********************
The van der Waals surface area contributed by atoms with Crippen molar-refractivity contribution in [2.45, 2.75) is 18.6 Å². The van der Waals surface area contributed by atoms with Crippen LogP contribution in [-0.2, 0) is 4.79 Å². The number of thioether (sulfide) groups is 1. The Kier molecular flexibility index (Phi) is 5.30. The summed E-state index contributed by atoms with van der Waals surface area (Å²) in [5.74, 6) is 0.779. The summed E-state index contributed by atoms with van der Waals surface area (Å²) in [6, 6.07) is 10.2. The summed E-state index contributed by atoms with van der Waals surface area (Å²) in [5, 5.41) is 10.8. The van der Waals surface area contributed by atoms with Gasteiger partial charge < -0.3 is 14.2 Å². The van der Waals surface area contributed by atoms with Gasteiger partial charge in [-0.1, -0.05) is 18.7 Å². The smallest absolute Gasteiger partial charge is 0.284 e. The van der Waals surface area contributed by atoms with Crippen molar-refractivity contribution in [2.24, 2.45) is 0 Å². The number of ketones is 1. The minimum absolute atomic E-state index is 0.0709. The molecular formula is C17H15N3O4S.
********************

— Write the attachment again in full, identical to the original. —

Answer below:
The van der Waals surface area contributed by atoms with Crippen molar-refractivity contribution in [2.45, 2.75) is 18.6 Å². The van der Waals surface area contributed by atoms with Crippen LogP contribution in [-0.2, 0) is 4.79 Å². The number of thioether (sulfide) groups is 1. The Kier molecular flexibility index (Phi) is 5.30. The summed E-state index contributed by atoms with van der Waals surface area (Å²) in [5.74, 6) is 0.779. The summed E-state index contributed by atoms with van der Waals surface area (Å²) in [6, 6.07) is 10.2. The summed E-state index contributed by atoms with van der Waals surface area (Å²) in [5, 5.41) is 10.8. The van der Waals surface area contributed by atoms with Gasteiger partial charge < -0.3 is 14.2 Å². The van der Waals surface area contributed by atoms with Gasteiger partial charge in [-0.1, -0.05) is 18.7 Å². The smallest absolute Gasteiger partial charge is 0.284 e. The van der Waals surface area contributed by atoms with Crippen molar-refractivity contribution in [2.24, 2.45) is 0 Å². The number of ketones is 1. The minimum absolute atomic E-state index is 0.0709. The molecular formula is C17H15N3O4S.